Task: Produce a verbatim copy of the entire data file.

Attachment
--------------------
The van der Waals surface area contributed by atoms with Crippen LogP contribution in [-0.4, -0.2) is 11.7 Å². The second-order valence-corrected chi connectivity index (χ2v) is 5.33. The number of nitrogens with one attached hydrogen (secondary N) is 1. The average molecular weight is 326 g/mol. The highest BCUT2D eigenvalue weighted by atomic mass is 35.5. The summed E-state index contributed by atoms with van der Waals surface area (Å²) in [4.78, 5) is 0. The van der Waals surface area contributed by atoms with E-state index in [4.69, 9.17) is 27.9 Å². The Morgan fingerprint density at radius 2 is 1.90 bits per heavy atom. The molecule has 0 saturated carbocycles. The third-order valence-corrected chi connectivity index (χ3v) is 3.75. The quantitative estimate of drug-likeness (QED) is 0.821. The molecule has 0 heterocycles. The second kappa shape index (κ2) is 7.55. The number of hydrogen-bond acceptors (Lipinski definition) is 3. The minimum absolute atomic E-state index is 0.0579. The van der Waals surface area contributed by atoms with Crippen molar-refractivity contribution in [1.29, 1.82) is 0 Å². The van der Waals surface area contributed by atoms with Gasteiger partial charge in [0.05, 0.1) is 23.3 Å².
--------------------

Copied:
The van der Waals surface area contributed by atoms with Crippen LogP contribution in [-0.4, -0.2) is 11.7 Å². The second-order valence-corrected chi connectivity index (χ2v) is 5.33. The number of nitrogens with one attached hydrogen (secondary N) is 1. The average molecular weight is 326 g/mol. The highest BCUT2D eigenvalue weighted by atomic mass is 35.5. The summed E-state index contributed by atoms with van der Waals surface area (Å²) in [4.78, 5) is 0. The van der Waals surface area contributed by atoms with E-state index in [4.69, 9.17) is 27.9 Å². The Morgan fingerprint density at radius 2 is 1.90 bits per heavy atom. The molecule has 0 saturated carbocycles. The third-order valence-corrected chi connectivity index (χ3v) is 3.75. The quantitative estimate of drug-likeness (QED) is 0.821. The molecule has 0 heterocycles. The second kappa shape index (κ2) is 7.55. The number of hydrogen-bond acceptors (Lipinski definition) is 3. The minimum absolute atomic E-state index is 0.0579. The van der Waals surface area contributed by atoms with Crippen molar-refractivity contribution in [1.29, 1.82) is 0 Å². The van der Waals surface area contributed by atoms with Gasteiger partial charge in [0.05, 0.1) is 23.3 Å².